Custom Car Chronicle
Custom History

A Trip to Custom City




In the 1940s and 1950s there were several second hand Hot Rod and Custom Car lots around. Custom City was one of them. John Hellmuth shared some color slide taken at the lot in 1955.

In the summer of 1955 the Hellmuth family from St. Louis decided to make along road trip to see some relatives out in California, to visit the grand opening of Disneyland, and for their sons Bob and John to see some Hot Rods and Custom Cars on the street. They took their family’49 Dodge Wayfare, loaded in their luggage, four kids, Mom and Dad and took road 66 down to California. It took them 5 days to get there, enjoying the scenery and some Hot Rods along the way.

After arriving at their family in Culver City John and his brother Bob took the car and started to drive around to find Hot Rods and Custom Cars, those cars they had seen in the magazine. While cruising around in Los Angeles they came across the Custom City Car Dealer specializing in Hot Rods and Custom Cars not to far from LAX. The stopped the car to check out all the candy in the dealer lot. The owner was a nice guy, and let them hang around, check out all the cars and take as many pictures (color slides) as they wanted.

The first color slide that John shared was this one of the Custom City advertising chopped T and a series of Hot Rods and Custom Cars parked in line on the lot. To bad we cannot see more of the signs in front of the lot on Manchester Ave.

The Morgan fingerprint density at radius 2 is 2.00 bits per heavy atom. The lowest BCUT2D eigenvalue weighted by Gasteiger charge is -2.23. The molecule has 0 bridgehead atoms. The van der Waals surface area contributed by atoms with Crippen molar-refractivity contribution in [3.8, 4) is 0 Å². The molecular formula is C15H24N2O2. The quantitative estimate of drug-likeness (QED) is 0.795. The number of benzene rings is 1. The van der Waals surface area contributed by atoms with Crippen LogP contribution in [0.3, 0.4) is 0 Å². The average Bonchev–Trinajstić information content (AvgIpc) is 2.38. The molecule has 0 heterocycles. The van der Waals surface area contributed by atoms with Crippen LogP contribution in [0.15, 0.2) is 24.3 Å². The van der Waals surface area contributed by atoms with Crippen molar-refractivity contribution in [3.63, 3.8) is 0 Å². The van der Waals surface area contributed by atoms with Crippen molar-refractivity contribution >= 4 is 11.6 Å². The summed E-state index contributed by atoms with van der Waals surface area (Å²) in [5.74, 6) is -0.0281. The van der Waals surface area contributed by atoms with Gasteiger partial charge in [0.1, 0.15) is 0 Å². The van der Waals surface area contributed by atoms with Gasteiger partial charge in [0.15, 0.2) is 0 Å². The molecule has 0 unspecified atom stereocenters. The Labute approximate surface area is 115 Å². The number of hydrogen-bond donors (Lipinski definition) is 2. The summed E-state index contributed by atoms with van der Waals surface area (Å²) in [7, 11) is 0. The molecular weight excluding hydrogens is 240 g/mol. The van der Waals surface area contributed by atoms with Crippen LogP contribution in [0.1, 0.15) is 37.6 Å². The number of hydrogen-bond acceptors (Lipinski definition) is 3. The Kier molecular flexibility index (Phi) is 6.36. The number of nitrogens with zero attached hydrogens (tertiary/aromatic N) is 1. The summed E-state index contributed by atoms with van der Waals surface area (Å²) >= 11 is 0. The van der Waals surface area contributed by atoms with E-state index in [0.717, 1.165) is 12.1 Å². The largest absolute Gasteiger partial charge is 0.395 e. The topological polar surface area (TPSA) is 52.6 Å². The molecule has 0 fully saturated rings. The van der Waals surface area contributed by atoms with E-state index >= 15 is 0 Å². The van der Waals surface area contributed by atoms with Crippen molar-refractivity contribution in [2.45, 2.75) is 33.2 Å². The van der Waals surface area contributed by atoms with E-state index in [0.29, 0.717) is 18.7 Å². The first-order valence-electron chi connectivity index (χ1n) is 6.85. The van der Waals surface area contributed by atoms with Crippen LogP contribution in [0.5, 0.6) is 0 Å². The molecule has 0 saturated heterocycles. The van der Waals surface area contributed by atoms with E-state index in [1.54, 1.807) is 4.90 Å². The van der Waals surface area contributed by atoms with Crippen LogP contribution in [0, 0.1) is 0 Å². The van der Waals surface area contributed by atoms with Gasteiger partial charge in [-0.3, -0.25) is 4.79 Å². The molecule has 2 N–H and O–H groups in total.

The Custom City used Hot Rod & Custom Car lot was located at 1414 Manchester Ave. in Los Angles. Assumably this shop used to be the well known D & B Auto Sales on Santa Monica Blvd. In 1954 original owner of this lot, Don Britton, had sold it to Marv Gelberg and Park Dana who renamed it Custom City. The Custom City on 1414 Manchester Ave., the one we can see in this article was mot likely related to the one on Santa Monica Blvd. D & B used to advertise their business in the local papers and national magazines, but from the Custom City lot we have not been able to find any advertising so far.

On the Custom City lot there were a number of great looking cars the day Bob and John Hellmuth visited it. Good looking cars by todays standards, probably selling for relatively little money in 1955. Just because they were considered outdated… which was especially the case for the Custom Cars in the lot.